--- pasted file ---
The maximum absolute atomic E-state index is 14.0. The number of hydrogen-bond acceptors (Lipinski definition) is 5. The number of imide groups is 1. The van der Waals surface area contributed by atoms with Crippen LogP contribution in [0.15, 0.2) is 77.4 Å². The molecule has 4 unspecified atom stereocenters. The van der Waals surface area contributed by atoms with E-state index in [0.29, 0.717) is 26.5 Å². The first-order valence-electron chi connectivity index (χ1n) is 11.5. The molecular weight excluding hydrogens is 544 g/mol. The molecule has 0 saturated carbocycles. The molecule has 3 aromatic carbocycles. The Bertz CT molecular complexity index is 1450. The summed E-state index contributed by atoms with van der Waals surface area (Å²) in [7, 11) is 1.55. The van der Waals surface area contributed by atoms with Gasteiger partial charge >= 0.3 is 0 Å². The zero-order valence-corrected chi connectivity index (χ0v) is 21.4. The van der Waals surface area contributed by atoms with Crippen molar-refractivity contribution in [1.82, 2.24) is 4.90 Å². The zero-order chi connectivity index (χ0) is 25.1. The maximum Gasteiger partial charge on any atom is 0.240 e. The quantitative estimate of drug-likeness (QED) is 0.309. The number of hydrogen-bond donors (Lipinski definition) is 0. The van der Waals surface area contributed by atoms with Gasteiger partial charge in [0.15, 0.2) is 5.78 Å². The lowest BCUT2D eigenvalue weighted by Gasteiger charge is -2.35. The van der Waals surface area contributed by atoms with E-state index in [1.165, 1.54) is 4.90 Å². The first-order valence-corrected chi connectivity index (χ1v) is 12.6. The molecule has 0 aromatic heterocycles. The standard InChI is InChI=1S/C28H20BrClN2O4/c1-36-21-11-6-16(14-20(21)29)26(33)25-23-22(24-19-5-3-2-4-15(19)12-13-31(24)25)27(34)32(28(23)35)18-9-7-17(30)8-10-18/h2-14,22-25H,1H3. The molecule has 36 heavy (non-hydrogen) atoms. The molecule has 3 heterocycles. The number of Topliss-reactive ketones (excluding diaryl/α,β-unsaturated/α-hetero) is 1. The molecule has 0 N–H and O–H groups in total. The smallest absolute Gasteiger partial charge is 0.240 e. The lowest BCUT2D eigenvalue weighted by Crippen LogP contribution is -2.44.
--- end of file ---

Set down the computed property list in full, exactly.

The maximum absolute atomic E-state index is 14.0. The number of hydrogen-bond acceptors (Lipinski definition) is 5. The number of imide groups is 1. The van der Waals surface area contributed by atoms with Crippen LogP contribution in [0.15, 0.2) is 77.4 Å². The molecule has 4 unspecified atom stereocenters. The van der Waals surface area contributed by atoms with E-state index in [0.29, 0.717) is 26.5 Å². The first-order valence-electron chi connectivity index (χ1n) is 11.5. The molecular weight excluding hydrogens is 544 g/mol. The molecule has 0 saturated carbocycles. The molecule has 3 aromatic carbocycles. The Bertz CT molecular complexity index is 1450. The summed E-state index contributed by atoms with van der Waals surface area (Å²) in [7, 11) is 1.55. The van der Waals surface area contributed by atoms with Gasteiger partial charge >= 0.3 is 0 Å². The zero-order valence-corrected chi connectivity index (χ0v) is 21.4. The van der Waals surface area contributed by atoms with Crippen molar-refractivity contribution in [1.82, 2.24) is 4.90 Å². The zero-order chi connectivity index (χ0) is 25.1. The maximum Gasteiger partial charge on any atom is 0.240 e. The quantitative estimate of drug-likeness (QED) is 0.309. The number of hydrogen-bond donors (Lipinski definition) is 0. The van der Waals surface area contributed by atoms with Gasteiger partial charge in [0.15, 0.2) is 5.78 Å². The lowest BCUT2D eigenvalue weighted by Gasteiger charge is -2.35. The van der Waals surface area contributed by atoms with E-state index in [1.165, 1.54) is 4.90 Å². The first-order valence-corrected chi connectivity index (χ1v) is 12.6. The molecule has 0 aromatic heterocycles. The standard InChI is InChI=1S/C28H20BrClN2O4/c1-36-21-11-6-16(14-20(21)29)26(33)25-23-22(24-19-5-3-2-4-15(19)12-13-31(24)25)27(34)32(28(23)35)18-9-7-17(30)8-10-18/h2-14,22-25H,1H3. The molecule has 36 heavy (non-hydrogen) atoms. The molecule has 3 heterocycles. The number of Topliss-reactive ketones (excluding diaryl/α,β-unsaturated/α-hetero) is 1. The molecule has 0 N–H and O–H groups in total. The smallest absolute Gasteiger partial charge is 0.240 e. The lowest BCUT2D eigenvalue weighted by Crippen LogP contribution is -2.44.